Police_Line.jpgIn Duncan v. The McCaffrey Group, Inc. (filed October 28, 2011) 2011 DJDAR 15875, plaintiffs bought from defendants residential lots in a tract marketed as Treviso Custom Home Development. Plaintiffs claim they bought in the development, paying premium prices, because of its marketing as an exclusively custom home development; instead, defendants, unbeknownst to plaintiffs, intended to build smaller tract homes on some of the lots .The matter came before the Fresno County Superior Court on defendants' demurrers and motion for summary adjudication. On the issues that are the subject of this appeal, the trial court sustained the demurrers and granted summary adjudication on the basis that the parol evidence rule precluded plaintiffs from establishing facts supportive of their claims. The Court of Appeal, Fifth Appellate District, reversed.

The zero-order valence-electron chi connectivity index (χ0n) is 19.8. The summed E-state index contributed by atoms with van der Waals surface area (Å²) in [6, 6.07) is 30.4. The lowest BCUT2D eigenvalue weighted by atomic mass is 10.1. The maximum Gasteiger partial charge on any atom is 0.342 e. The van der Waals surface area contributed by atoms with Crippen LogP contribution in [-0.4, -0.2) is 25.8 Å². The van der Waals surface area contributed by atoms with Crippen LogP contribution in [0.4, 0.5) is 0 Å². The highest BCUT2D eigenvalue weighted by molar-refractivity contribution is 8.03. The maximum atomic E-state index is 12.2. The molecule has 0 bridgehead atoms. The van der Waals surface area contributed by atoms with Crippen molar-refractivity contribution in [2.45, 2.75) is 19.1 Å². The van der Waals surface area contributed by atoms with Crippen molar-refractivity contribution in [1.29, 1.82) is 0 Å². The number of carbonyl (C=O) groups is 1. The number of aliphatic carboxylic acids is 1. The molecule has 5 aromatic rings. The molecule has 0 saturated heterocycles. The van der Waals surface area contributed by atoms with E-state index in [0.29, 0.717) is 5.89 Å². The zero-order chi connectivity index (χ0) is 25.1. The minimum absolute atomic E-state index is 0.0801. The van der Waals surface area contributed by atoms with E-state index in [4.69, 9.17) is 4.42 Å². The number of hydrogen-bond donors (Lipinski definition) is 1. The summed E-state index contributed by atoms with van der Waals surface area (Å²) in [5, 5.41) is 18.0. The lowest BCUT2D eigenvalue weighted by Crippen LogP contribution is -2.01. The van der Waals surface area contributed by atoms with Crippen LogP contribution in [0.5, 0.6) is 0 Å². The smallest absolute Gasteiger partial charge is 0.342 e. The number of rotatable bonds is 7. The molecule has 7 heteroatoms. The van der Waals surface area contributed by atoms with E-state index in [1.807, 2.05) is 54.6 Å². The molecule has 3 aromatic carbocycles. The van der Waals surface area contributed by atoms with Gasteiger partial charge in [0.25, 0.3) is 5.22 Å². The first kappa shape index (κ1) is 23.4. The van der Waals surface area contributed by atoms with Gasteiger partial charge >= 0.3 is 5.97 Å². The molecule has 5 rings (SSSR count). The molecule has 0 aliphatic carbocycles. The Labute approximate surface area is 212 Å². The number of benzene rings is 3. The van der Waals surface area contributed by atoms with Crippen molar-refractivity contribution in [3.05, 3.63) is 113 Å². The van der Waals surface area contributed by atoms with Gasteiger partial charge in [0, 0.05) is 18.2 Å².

Defendants took the position that plaintiffs' allegations in question could not be considered because they contradicted the terms of the lot sales agreements and the CC&R's that included giving the developer the right to build different types of residences. Under the parole evidence rule, argued defendants, the integrated agreement on each lot was the final expression of the terms of the agreement.

On their causes of actions for unfair competition and false advertising, the plaintiffs successfully argued to the appellate court that these claims did not contain allegations that required proof that would vary, alter or add to the terms of a written agreement. Rather than argue the terms of the agreement, each plaintiff alleged he or she was mislead by and reasonably relied upon false advertising.

Continue reading "Evidence extrinsic to the parties' contract is admissible to prove false advertising" »

If value of community assets is shown, managing spouse must prove proper disposition or lesser value

September 29, 2011